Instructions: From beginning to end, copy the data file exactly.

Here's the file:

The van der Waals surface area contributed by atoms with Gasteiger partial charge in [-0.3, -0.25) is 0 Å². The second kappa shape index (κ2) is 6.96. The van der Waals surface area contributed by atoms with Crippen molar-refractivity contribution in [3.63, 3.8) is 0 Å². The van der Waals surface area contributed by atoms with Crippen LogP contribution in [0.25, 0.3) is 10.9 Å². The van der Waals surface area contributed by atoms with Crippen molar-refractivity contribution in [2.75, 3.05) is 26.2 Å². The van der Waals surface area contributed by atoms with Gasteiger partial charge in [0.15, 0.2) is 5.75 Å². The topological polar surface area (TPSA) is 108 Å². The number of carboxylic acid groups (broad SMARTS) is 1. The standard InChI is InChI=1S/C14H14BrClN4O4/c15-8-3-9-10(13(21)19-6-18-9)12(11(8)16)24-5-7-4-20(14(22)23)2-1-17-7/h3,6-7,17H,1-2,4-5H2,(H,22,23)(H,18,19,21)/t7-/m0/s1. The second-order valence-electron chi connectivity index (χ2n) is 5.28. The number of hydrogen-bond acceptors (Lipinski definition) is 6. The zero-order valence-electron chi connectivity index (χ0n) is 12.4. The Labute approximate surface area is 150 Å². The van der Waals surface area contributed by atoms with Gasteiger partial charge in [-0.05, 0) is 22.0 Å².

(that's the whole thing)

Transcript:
The van der Waals surface area contributed by atoms with Gasteiger partial charge in [-0.3, -0.25) is 0 Å². The second kappa shape index (κ2) is 6.96. The van der Waals surface area contributed by atoms with Crippen molar-refractivity contribution in [3.63, 3.8) is 0 Å². The van der Waals surface area contributed by atoms with Crippen LogP contribution in [0.25, 0.3) is 10.9 Å². The van der Waals surface area contributed by atoms with Crippen molar-refractivity contribution in [2.75, 3.05) is 26.2 Å². The van der Waals surface area contributed by atoms with Gasteiger partial charge in [0.15, 0.2) is 5.75 Å². The topological polar surface area (TPSA) is 108 Å². The number of carboxylic acid groups (broad SMARTS) is 1. The standard InChI is InChI=1S/C14H14BrClN4O4/c15-8-3-9-10(13(21)19-6-18-9)12(11(8)16)24-5-7-4-20(14(22)23)2-1-17-7/h3,6-7,17H,1-2,4-5H2,(H,22,23)(H,18,19,21)/t7-/m0/s1. The second-order valence-electron chi connectivity index (χ2n) is 5.28. The number of hydrogen-bond acceptors (Lipinski definition) is 6. The zero-order valence-electron chi connectivity index (χ0n) is 12.4. The Labute approximate surface area is 150 Å². The van der Waals surface area contributed by atoms with Gasteiger partial charge in [-0.05, 0) is 22.0 Å².